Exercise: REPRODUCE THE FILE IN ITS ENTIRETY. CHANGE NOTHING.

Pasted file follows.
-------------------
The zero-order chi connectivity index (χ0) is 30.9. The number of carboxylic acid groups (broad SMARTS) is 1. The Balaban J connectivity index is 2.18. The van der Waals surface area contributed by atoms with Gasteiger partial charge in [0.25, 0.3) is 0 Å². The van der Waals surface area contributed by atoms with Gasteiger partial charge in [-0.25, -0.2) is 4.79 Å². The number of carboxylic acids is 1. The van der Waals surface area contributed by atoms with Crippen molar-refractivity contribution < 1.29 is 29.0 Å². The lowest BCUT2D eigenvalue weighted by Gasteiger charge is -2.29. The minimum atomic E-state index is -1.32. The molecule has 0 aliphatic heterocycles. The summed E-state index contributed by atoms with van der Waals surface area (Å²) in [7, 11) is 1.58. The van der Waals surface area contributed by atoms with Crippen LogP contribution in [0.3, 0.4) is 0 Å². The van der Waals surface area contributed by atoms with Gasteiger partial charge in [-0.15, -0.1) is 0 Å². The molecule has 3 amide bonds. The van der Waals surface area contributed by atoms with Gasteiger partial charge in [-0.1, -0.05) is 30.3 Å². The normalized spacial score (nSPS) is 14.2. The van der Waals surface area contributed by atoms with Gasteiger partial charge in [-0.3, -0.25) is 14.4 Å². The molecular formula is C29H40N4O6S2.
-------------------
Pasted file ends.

The zero-order chi connectivity index (χ0) is 30.9. The number of carboxylic acid groups (broad SMARTS) is 1. The Balaban J connectivity index is 2.18. The van der Waals surface area contributed by atoms with Gasteiger partial charge in [0.25, 0.3) is 0 Å². The van der Waals surface area contributed by atoms with Gasteiger partial charge in [-0.25, -0.2) is 4.79 Å². The number of carboxylic acids is 1. The van der Waals surface area contributed by atoms with Crippen molar-refractivity contribution < 1.29 is 29.0 Å². The lowest BCUT2D eigenvalue weighted by Gasteiger charge is -2.29. The minimum atomic E-state index is -1.32. The molecule has 0 aliphatic heterocycles. The summed E-state index contributed by atoms with van der Waals surface area (Å²) in [7, 11) is 1.58. The van der Waals surface area contributed by atoms with Crippen LogP contribution in [0.3, 0.4) is 0 Å². The van der Waals surface area contributed by atoms with Gasteiger partial charge in [-0.15, -0.1) is 0 Å². The molecule has 3 amide bonds. The van der Waals surface area contributed by atoms with Gasteiger partial charge in [-0.1, -0.05) is 30.3 Å². The normalized spacial score (nSPS) is 14.2. The van der Waals surface area contributed by atoms with Gasteiger partial charge in [-0.3, -0.25) is 14.4 Å². The molecular formula is C29H40N4O6S2.